There is something in the air, and in the vast halls that make up the mile long Frankfurt motor show, you can almost smell it.
If you believe those who will deliver the future of the car, we are on the eve of a revolution, one that will leave our children – or perhaps our children’s children – goggling at the profligate inefficiencies of the way we use our cars to this day.
And there is no doubt the revolution is coming, the only remaining question is when. For some time it has been clear to me that having vast lumps of metal sitting inactive outside our homes and workplaces is not an exactly brilliant use of the resources and investment they represent.
Every other transport industry, be it land, sea or air based, operates on the basis of a 24/7 basis and for fairly obvious reasons.
Why not the cars we drive? Last night Mercedes-Benz boss Dieter Zetsche gave his vision of the future of the automobile, and it involved us using cars on a just in time basis. So once our car has dropped us at the office, it beetles off under autonomous control to spend the day not sat in a car park, but working for someone else before returning to collect us at the end of the day.
Except it won’t be the same car that took us to work, but whichever one of a pool of presumably millions that is closest and most readily available. This way cars keep moving, keep working and the advantages in terms reduced congestion and emissions are not hard to see.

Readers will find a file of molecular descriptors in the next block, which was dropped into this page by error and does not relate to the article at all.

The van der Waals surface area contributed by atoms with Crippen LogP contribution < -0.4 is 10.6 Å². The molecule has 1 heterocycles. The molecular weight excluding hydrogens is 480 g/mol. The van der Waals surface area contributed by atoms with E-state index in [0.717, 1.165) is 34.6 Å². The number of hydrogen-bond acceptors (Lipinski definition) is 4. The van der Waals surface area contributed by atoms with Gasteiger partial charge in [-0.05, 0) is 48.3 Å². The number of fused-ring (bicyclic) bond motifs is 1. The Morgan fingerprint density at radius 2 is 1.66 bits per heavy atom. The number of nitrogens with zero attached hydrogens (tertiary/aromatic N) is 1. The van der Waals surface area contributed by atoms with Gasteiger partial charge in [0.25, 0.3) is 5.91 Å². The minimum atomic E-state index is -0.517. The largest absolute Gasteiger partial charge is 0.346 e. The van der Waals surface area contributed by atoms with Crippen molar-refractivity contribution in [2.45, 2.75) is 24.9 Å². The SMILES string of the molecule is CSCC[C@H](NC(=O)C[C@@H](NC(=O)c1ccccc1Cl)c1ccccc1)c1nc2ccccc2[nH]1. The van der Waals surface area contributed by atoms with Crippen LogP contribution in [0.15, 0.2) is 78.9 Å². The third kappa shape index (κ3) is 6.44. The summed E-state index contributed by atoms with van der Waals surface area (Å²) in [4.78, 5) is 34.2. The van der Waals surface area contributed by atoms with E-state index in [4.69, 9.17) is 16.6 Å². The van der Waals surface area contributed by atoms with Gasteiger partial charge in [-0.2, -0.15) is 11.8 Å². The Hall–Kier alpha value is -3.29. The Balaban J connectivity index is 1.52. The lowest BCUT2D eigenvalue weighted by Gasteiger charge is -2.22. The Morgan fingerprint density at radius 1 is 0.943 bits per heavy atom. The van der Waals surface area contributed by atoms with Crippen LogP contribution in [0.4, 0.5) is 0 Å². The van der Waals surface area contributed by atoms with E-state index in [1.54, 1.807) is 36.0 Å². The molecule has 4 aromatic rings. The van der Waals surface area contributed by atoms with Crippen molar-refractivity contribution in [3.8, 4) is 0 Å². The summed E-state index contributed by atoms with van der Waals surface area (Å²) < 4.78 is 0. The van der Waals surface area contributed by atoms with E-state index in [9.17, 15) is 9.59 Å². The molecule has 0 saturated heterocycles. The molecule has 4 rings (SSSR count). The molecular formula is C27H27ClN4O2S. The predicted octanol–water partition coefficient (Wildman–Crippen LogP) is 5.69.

There will, of course be many fewer cars on the road but I guess they’ll wear out far more quickly so will need to be replaced far more often.
Indeed Zetsche went so far as to suggest the Mercedes-Benz of the future will not be a car company but a ‘Connected Mobility Services Provider’. Catchy, huh? And while the idea may make your blood run cold it is hard to argue against the sheer logic of what he is suggesting, and if it’s going to happen anyway, there seems no more point fighting it than sitting on the sea-front and ordering back the waves.
That said and for now at least I think those of us who still warm to the old fashioned concept of actually owning a car and enjoying their own car can relax. Just because a technology exists doesn’t mean it’s going to be adopted, otherwise we’d have all been driving hydrogen-powered fuel cell cars these last 20 years or more.
You need not only the technology but a market that wants to buy it, and at a price it can afford. And to me, that still seems a very distant prospect.